Apart from taking some of the fun out of MPs’ days, this is having three practical effects: first, the traditional ‘pairing’ system, whereby an MP from one party promises not to vote so a colleague from another party can attend their child’s school play or go to the dentist, is not up and running; second, the tensions helped to allow a delay in allocating Select Committee places to backbench MPs; and third, it increases the animosity and suspicion around the Government’s bid to control the Committee of Selection, which will play a vital role in getting Brexit-related legislation through the House.

More widely, it means that Government whips will never have a truly accurate count of Opposition MPs ahead of any given vote, so they will forever fear an ambush on even the most pedestrian issue. It sets a dangerous precedent for the Lords, too, as the Government’s minority is even more stark there – and if Peers can claim that a Bill has only garnered marginal support in the Commons, they will be all the more inclined to knock it down in the Upper House.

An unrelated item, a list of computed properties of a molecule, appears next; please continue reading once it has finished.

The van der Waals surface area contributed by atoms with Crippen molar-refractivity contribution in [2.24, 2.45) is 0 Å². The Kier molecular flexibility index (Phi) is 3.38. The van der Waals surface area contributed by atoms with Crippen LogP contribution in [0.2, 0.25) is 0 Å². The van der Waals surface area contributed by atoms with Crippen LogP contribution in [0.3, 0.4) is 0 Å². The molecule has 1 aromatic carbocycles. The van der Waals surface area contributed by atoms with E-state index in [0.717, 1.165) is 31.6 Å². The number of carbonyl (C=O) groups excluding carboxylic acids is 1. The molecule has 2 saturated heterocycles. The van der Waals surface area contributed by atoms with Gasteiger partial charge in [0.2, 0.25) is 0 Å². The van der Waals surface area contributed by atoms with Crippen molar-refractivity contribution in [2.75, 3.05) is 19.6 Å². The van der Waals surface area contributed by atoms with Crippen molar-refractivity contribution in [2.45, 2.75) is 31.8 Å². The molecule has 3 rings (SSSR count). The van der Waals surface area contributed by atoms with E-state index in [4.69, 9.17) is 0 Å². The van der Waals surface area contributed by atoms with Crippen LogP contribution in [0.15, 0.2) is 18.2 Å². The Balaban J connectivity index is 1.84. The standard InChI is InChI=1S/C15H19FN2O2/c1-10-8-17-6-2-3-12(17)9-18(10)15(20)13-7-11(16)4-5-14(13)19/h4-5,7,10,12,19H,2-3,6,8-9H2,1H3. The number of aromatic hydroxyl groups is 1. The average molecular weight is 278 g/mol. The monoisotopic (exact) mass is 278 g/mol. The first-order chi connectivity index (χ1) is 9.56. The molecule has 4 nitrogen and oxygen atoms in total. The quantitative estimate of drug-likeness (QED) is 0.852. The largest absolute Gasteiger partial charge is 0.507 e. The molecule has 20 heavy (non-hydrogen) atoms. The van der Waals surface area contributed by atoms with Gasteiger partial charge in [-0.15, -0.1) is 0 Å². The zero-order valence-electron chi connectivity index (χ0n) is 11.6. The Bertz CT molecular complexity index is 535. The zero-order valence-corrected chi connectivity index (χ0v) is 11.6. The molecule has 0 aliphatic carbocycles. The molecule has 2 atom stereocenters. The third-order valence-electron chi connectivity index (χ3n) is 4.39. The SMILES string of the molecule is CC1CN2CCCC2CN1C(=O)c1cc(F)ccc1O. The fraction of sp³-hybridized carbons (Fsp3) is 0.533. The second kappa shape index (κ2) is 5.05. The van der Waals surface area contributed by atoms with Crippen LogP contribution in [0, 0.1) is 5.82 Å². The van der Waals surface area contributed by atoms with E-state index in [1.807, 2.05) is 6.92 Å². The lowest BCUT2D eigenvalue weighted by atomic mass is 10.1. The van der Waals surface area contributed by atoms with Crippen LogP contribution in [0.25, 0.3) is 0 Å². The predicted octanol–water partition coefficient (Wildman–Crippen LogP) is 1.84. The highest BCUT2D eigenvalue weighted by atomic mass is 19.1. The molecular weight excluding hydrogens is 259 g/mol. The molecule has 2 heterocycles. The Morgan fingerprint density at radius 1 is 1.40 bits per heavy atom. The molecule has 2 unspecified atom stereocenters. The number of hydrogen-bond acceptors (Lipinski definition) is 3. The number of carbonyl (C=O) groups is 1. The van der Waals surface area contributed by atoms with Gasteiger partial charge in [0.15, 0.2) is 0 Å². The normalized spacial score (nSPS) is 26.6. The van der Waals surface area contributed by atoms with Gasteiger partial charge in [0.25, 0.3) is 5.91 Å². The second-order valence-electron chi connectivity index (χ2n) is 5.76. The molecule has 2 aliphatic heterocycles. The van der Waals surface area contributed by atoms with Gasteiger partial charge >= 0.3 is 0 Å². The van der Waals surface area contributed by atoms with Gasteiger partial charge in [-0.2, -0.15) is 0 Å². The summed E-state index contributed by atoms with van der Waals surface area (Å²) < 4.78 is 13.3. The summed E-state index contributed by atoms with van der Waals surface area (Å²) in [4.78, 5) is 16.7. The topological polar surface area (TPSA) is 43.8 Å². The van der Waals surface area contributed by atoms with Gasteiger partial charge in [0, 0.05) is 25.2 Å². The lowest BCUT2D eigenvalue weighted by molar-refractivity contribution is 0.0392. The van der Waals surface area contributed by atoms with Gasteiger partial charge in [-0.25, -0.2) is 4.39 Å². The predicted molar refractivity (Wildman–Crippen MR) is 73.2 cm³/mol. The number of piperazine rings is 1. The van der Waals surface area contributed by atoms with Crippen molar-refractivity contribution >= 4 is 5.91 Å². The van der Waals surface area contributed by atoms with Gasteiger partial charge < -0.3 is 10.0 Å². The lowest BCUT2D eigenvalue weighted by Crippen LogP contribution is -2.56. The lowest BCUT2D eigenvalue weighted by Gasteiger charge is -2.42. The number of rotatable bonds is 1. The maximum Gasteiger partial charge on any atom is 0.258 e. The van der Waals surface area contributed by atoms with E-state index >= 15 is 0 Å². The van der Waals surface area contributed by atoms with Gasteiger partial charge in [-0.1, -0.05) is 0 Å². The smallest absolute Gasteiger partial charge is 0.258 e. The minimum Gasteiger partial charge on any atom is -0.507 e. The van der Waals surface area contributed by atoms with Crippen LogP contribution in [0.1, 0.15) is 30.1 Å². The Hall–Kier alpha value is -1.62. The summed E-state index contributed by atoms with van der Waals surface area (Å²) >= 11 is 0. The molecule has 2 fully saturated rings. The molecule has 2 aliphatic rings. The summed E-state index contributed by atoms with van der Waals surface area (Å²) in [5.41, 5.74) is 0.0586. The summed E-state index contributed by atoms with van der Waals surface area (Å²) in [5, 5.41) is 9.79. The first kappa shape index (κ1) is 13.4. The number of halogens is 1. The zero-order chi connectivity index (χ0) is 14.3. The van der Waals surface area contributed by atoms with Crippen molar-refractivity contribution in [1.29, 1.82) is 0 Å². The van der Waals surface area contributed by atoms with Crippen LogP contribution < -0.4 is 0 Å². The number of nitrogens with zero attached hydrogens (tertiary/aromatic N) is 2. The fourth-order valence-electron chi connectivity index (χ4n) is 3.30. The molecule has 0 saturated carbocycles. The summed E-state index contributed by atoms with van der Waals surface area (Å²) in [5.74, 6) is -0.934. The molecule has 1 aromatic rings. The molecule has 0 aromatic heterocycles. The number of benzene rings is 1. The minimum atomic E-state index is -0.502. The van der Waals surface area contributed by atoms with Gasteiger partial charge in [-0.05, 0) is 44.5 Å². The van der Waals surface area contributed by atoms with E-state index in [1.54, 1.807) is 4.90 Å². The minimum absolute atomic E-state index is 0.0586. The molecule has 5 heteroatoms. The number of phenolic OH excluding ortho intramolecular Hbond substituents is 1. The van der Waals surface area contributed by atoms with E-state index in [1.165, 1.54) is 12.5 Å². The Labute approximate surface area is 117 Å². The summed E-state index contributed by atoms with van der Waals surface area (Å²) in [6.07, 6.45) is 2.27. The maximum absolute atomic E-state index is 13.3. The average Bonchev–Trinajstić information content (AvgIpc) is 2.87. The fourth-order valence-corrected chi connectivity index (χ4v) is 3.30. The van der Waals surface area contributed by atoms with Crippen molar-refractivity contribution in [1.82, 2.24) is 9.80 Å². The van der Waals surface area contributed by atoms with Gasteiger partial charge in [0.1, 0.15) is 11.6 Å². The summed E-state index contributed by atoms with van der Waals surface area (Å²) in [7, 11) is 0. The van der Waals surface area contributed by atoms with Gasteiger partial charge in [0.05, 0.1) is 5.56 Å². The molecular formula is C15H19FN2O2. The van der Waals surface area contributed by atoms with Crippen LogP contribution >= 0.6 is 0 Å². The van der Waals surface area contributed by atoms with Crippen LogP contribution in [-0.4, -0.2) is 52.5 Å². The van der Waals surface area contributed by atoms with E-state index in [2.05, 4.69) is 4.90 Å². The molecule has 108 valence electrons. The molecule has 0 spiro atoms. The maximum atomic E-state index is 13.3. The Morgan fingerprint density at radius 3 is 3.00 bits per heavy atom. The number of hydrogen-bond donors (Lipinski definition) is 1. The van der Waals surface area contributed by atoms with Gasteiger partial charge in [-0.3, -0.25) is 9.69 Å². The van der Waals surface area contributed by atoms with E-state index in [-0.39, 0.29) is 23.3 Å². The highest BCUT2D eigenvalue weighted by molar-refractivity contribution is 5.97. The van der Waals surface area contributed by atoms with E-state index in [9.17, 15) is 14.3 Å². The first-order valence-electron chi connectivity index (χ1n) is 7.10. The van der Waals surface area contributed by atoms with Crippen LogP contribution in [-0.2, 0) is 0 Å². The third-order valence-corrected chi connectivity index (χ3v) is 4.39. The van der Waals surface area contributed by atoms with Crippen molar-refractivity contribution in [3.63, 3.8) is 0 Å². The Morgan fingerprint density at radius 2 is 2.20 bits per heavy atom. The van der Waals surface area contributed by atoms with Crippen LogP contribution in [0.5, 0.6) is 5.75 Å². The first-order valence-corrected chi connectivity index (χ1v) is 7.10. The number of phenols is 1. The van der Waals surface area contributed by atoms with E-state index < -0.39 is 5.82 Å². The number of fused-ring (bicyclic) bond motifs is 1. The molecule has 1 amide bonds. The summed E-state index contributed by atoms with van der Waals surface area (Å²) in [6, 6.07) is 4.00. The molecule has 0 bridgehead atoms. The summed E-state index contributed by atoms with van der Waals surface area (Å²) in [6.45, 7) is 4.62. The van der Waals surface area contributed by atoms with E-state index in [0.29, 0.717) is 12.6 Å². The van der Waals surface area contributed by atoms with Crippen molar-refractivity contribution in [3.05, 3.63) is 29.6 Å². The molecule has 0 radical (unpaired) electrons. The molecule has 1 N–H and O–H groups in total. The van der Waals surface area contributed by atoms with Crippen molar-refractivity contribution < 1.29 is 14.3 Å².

Reshuffle marks turning point for May

As the next Cabinet reshuffle approaches, Theresa May will enjoy a rare boost in her political authority (any PM’s power is ultimately based on patronage). Changes could also be used to ‘blood’ prospective Conservative leaders who do not yet have ministerial experience – just as Michael Howard brought on David Cameron and George Osborne before he stood down – and, with a cynical eye, could be used to remove the more able backbenchers from scrutinising Select Committees.

But once the reshuffle has happened, resentment among overlooked MPs will rise and backbench management will become harder. Conservative MPs will also become more aligned with their activists in terms of being open to a ‘generational change’ when colleagues from their own intake fail to get the nod, which could create a lot of “old men in a hurry” in the Cabinet.